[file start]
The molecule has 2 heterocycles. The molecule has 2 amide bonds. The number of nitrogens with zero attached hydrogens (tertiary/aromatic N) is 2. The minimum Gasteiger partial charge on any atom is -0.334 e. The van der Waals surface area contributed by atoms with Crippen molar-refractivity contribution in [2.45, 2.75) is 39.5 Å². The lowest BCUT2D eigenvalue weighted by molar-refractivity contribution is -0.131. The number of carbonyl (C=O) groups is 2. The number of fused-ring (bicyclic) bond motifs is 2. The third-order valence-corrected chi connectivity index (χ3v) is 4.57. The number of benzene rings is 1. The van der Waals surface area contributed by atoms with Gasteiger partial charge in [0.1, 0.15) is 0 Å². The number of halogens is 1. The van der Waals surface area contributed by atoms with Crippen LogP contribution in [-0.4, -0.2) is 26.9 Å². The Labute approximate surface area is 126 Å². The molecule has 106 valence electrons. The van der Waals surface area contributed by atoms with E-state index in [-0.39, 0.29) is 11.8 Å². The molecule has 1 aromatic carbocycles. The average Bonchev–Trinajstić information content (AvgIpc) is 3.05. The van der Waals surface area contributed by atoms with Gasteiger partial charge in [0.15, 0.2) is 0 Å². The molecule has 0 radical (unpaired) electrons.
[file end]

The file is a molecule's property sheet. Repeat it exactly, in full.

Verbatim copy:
The molecule has 2 heterocycles. The molecule has 2 amide bonds. The number of nitrogens with zero attached hydrogens (tertiary/aromatic N) is 2. The minimum Gasteiger partial charge on any atom is -0.334 e. The van der Waals surface area contributed by atoms with Crippen molar-refractivity contribution in [2.45, 2.75) is 39.5 Å². The lowest BCUT2D eigenvalue weighted by molar-refractivity contribution is -0.131. The number of carbonyl (C=O) groups is 2. The number of fused-ring (bicyclic) bond motifs is 2. The third-order valence-corrected chi connectivity index (χ3v) is 4.57. The number of benzene rings is 1. The van der Waals surface area contributed by atoms with Gasteiger partial charge in [0.1, 0.15) is 0 Å². The number of halogens is 1. The van der Waals surface area contributed by atoms with Crippen LogP contribution in [-0.4, -0.2) is 26.9 Å². The Labute approximate surface area is 126 Å². The molecule has 106 valence electrons. The van der Waals surface area contributed by atoms with E-state index in [-0.39, 0.29) is 11.8 Å². The molecule has 1 aromatic carbocycles. The average Bonchev–Trinajstić information content (AvgIpc) is 3.05. The van der Waals surface area contributed by atoms with Gasteiger partial charge in [0.15, 0.2) is 0 Å². The molecule has 0 radical (unpaired) electrons.